Best Hardware for Custom Android ROM Development


Building Android from its source code is not for everyone. Why? Because it requires tons of patience and ungodly amounts of memory and processing power. Are you aware that the AOSP repository is, as of winter 2017, at least 31 GB, even if you run the repo init command with the --depth option set to 1? And did you know that the output of the build process is almost 8-9 GB? Well, now you do. So, do you think a run-of-the-mill laptop will be able to handle that kind of load? Let’s answer that question a little while later.

For now, let’s see what the recommended hardware configuration is for custom Android ROM development. To start, you’re going to need around 9-12 GB of RAM. AOSP uses the Jack toolchain for builds, which is a huge memory hog. Additionally it uses javadoc extensively, which seems to sometimes consume 10-12 GB of memory all by itself.

Now, the problem is that Jack runs as a server, and once it consumes some memory, it doesn’t release it soon enough. That means, Jack and javadoc can potentially run in parallel sometimes. When that happens, you will encounter memory allocation errors even with 10+ GB of RAM. You could add more RAM, but, in my opinion, that’s not always necessary. You have the option of using swap files. I recommend having anywhere from 6-8 GB of swap space available during builds.

Using an ordinary hard disk for swap space is okay, but using an SSD is way better because its latency would be much lesser. In fact, the SSD doesn’t have to just serve as swap space. It can double as the storage location for the compiler cache, dramatically improving build times. How big can the compiler cache be? I have seen it grow to about 20 GB. If I am building the ROM for multiple devices, it can easily reach 50 GB too.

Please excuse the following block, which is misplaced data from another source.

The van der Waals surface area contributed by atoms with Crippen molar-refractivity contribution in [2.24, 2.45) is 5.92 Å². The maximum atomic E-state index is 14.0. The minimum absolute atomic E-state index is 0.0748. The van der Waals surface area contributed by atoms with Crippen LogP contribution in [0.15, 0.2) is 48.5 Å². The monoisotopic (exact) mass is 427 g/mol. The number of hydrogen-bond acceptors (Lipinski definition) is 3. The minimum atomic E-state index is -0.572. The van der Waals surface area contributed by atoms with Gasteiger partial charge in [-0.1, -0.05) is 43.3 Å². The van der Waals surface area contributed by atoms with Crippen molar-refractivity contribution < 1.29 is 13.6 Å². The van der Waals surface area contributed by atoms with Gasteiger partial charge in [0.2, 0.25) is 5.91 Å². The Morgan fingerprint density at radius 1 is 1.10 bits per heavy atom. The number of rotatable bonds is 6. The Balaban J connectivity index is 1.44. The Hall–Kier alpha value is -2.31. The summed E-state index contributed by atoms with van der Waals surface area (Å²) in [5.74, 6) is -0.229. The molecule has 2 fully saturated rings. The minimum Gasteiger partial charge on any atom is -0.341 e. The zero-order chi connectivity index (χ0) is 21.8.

Lastly, you’ll need a good processor. Fortunately, good processors are not that rare. Most laptops have a quad core processor, and that’s good enough.

So, to sum it all up, for a smooth, quick, and error-free build, the system requirements are:

  • around 12 GB of DDR4 RAM
  • around 100 GB of SSD space
  • an Intel Quad Core i7 processor

Are there any laptops that meet those requirements. Of course! Here are just a few you can find on Amazon:

Most of them are quite pricey. Yes, apparently $500 or more is what you need if you want to become a full time custom ROM developer. Anything less, and you’ll likely end up spending your days waiting for builds to complete, encountering weird errors–such as “Jack server connection timed out”, “communication error with Jack server” and “native memory allocation failed to allocate (X) bytes”– and sometimes running make clobber to clean stuff up and restart the build from scratch.

There’s Hope

Don’t get disheartened though if you don’t have such a laptop. If you really do have the patience, and I mean being ready for 20+ hour build times, let me assure you that you can build AOSP with even just 4 GB of RAM, an ordinary hard disk, and an Intel i3 processor. I used to do it until recently. Yes, all you need to do is allocate about 15 GB of hard disk space for swap and about 40 GB of hard disk space for ccache. Once you do that, and you start the build, you might still encounter one or two hiccups in the form of “communication errors with Jack server”. When you do, you can simply kill the Jack server and restart the build from where it stopped. During the build, you might see that your CPU usage is less than 1-2% and your memory usage is 99.5%, essentially making your laptop unusuable. But let it go on. At the end of 20 or so hours, you will have successfully built your ROM. But, obviously, you can’t do any meaningful development with that kind of build times. I mean, imagine making a small change in the code and waiting for 6-10 hours to test it. Oh, yes, if you didn’t already know, after a full build, subsequent builds will be much faster.

If you found this article useful, please share it with your friends and colleagues!